Hi. For chloric acid, how do we know if H is bonded to O instead of being bonded to the central atom Cl?
Mon Nov 16, 2020 7:17 am
Forum: Electron Configurations for Multi-Electron Atoms
Topic: Textbook 2A.15 d)
Replies: 2
Views: 27

### Re: Textbook 2A.15 d)

Benjamin_Hugh_1G wrote:The electron configuration is actually [Ar] 3d10 4s2 4p1. I believe the reason why Ga3+ is preferred over Ga+ is that removing 3 electrons will give Gallium a full shell, making it more stable.

Gotcha. thank you! I meant Ga+: [Ar]3d10 4s2 in my question. Sorry about the typo.
Mon Nov 16, 2020 4:48 am
Forum: Electron Configurations for Multi-Electron Atoms
Topic: Textbook 2A.15 d)
Replies: 2
Views: 27

### Textbook 2A.15 d)

Write the most likely charge for the ions formed by each of the following elements: d) Ga

Why is the answer Ga3+ instead of Ga+? Isn't it better to remove 1 electrons and form Ga: [Ar]3d10 4s2?
Thu Nov 12, 2020 5:35 am
Forum: Lewis Structures
Topic: Sapling hw 3
Replies: 11
Views: 83

### Sapling hw 3

Hi. Can someone please tell me why is this lewis structure wrong for nitrate ion?
Wed Nov 11, 2020 8:43 am
Forum: Dipole Moments
Topic: Definition of Dipole
Replies: 7
Views: 75

### Re: Definition of Dipole

Dipole means that electrons are not shared equally! So they only exist in covalent bonds where atoms share electrons to form bonds.
Wed Nov 11, 2020 8:22 am
Forum: Electronegativity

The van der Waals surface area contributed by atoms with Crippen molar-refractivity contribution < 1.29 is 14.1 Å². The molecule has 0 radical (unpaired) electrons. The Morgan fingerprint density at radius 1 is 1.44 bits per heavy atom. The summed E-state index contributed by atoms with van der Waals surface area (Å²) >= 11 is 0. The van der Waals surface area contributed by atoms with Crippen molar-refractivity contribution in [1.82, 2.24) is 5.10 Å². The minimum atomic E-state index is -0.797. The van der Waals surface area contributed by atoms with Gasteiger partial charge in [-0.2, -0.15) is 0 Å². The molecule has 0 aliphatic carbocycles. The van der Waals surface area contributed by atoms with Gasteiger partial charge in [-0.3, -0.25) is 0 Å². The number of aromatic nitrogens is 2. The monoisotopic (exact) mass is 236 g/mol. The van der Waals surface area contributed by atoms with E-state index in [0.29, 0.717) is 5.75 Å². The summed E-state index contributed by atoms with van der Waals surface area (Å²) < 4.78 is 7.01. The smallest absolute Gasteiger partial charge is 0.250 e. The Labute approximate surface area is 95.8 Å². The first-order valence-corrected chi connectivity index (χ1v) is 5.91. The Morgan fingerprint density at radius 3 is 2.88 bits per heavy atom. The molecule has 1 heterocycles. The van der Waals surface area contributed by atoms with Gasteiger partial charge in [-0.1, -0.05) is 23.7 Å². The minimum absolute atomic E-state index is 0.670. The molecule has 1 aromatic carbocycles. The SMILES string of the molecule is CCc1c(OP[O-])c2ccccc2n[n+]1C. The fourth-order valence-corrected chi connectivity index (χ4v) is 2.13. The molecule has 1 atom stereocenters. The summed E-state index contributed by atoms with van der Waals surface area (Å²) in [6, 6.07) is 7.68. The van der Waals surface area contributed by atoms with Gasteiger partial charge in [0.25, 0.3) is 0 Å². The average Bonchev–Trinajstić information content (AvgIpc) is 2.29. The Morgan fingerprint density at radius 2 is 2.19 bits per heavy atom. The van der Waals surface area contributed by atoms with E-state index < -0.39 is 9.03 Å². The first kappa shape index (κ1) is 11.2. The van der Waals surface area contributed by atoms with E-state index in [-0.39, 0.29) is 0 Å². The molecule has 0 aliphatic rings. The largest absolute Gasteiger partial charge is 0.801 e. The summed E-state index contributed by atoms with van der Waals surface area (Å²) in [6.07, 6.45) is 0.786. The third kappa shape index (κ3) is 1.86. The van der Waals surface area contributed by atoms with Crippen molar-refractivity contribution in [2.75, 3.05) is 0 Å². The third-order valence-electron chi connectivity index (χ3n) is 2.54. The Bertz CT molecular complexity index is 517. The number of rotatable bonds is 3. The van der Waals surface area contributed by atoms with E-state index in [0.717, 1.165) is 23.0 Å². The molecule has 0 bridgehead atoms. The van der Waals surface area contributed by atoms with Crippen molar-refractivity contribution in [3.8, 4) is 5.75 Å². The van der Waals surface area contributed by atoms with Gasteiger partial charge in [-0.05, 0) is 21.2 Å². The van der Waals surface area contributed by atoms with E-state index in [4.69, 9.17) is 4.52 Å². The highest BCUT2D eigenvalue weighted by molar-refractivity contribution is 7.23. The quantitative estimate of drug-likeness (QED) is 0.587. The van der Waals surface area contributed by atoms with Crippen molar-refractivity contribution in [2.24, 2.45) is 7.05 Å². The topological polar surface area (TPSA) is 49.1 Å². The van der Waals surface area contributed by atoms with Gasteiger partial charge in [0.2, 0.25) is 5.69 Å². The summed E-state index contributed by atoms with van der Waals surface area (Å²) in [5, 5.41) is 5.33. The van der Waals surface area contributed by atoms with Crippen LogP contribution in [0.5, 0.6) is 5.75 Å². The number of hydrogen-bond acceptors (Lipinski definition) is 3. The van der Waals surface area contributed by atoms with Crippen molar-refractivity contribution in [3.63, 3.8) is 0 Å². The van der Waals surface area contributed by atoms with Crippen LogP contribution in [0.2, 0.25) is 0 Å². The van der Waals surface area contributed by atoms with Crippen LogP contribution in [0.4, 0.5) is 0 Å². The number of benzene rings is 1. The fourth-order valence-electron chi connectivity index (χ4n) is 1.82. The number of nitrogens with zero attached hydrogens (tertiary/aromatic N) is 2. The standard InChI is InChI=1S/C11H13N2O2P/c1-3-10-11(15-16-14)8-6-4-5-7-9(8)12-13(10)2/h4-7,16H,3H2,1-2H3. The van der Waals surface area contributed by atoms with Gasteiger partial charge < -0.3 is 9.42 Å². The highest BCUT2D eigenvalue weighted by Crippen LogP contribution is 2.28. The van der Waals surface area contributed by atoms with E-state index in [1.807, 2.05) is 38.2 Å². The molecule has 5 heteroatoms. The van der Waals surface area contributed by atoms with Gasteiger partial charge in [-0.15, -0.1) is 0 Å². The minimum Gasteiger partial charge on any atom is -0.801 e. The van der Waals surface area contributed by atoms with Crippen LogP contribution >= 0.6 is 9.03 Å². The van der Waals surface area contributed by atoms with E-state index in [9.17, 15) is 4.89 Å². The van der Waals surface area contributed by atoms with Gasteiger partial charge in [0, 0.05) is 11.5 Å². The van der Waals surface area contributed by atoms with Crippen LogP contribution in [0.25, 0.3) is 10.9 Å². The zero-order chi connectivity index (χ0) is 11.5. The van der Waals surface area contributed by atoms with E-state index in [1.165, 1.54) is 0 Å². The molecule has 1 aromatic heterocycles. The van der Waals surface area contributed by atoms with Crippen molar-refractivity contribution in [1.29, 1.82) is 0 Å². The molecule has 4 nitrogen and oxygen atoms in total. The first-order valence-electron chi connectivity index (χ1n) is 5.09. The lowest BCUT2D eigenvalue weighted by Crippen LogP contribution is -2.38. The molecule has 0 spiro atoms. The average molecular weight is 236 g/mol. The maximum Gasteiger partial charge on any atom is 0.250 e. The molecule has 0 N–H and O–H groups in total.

Topic: periodic table
Replies: 16
Views: 127

### Re: periodic table

Basically electronegativity, electron affinity, and ionization energy all follow the same trend: increasing across a period and increasing up a group. I like to memorize the increasing trends with an arrow pointing to the upper right corner of the periodic table if that makes sense. Atomic radius is...
Wed Nov 11, 2020 8:17 am
Forum: Lewis Structures
Topic: C Valence Electrons
Replies: 5
Views: 38

### Re: C Valence Electrons

Hi! To determine the valence electrons I usually count from the first element in the period. In this case, C is the 4th element in the period (Li, Be, B, C). Therefore, 4 valence electrons.
Wed Nov 11, 2020 8:04 am
Forum: Electronegativity
Topic: London Dispersion Forces
Replies: 9
Views: 87

### Re: London Dispersion Forces

I usually just rule out the ones that have other intermolecular forces. Look out for polar molecules and ions. If there is a polar molecule, then we can identify either ion-dipole, dipole-dipole, dipole-induced dipole and hydrogen bonding. If there are two ions, we can identify ion-ion. So we are lo...